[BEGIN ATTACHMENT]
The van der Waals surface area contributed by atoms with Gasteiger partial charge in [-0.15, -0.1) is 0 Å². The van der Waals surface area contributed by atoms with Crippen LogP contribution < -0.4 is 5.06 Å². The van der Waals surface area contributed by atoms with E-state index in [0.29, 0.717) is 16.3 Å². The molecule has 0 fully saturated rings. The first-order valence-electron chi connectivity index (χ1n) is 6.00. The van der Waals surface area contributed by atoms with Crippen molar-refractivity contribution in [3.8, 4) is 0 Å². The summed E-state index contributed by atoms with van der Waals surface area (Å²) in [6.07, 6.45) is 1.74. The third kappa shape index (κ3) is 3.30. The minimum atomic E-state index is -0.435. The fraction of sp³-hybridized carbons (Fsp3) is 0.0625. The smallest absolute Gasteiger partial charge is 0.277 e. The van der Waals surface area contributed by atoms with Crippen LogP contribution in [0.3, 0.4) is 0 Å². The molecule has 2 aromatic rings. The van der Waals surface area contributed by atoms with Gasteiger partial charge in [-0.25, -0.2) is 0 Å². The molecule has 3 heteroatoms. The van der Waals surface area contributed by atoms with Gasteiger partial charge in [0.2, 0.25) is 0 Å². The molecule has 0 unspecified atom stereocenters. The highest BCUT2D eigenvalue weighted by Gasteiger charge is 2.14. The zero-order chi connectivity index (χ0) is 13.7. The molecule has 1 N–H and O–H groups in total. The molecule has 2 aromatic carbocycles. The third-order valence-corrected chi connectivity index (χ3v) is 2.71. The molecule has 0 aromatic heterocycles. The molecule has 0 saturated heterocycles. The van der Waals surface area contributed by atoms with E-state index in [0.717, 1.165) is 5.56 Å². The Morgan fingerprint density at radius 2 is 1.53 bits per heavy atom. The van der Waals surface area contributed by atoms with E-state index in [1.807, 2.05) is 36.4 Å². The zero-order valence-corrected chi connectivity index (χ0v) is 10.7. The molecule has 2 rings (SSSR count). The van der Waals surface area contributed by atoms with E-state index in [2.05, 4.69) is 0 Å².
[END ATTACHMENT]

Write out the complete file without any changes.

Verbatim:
The van der Waals surface area contributed by atoms with Gasteiger partial charge in [-0.15, -0.1) is 0 Å². The van der Waals surface area contributed by atoms with Crippen LogP contribution < -0.4 is 5.06 Å². The van der Waals surface area contributed by atoms with E-state index in [0.29, 0.717) is 16.3 Å². The molecule has 0 fully saturated rings. The first-order valence-electron chi connectivity index (χ1n) is 6.00. The van der Waals surface area contributed by atoms with Crippen molar-refractivity contribution in [3.8, 4) is 0 Å². The summed E-state index contributed by atoms with van der Waals surface area (Å²) in [6.07, 6.45) is 1.74. The third kappa shape index (κ3) is 3.30. The minimum atomic E-state index is -0.435. The fraction of sp³-hybridized carbons (Fsp3) is 0.0625. The smallest absolute Gasteiger partial charge is 0.277 e. The van der Waals surface area contributed by atoms with Crippen LogP contribution in [0.3, 0.4) is 0 Å². The molecule has 2 aromatic rings. The van der Waals surface area contributed by atoms with Gasteiger partial charge in [-0.25, -0.2) is 0 Å². The molecule has 3 heteroatoms. The van der Waals surface area contributed by atoms with Gasteiger partial charge in [0.2, 0.25) is 0 Å². The molecule has 0 unspecified atom stereocenters. The highest BCUT2D eigenvalue weighted by Gasteiger charge is 2.14. The zero-order chi connectivity index (χ0) is 13.7. The molecule has 1 N–H and O–H groups in total. The molecule has 2 aromatic carbocycles. The third-order valence-corrected chi connectivity index (χ3v) is 2.71. The molecule has 0 aromatic heterocycles. The molecule has 0 saturated heterocycles. The van der Waals surface area contributed by atoms with E-state index in [0.717, 1.165) is 5.56 Å². The Morgan fingerprint density at radius 2 is 1.53 bits per heavy atom. The van der Waals surface area contributed by atoms with E-state index in [1.807, 2.05) is 36.4 Å². The zero-order valence-corrected chi connectivity index (χ0v) is 10.7. The molecule has 2 rings (SSSR count). The van der Waals surface area contributed by atoms with E-state index in [2.05, 4.69) is 0 Å².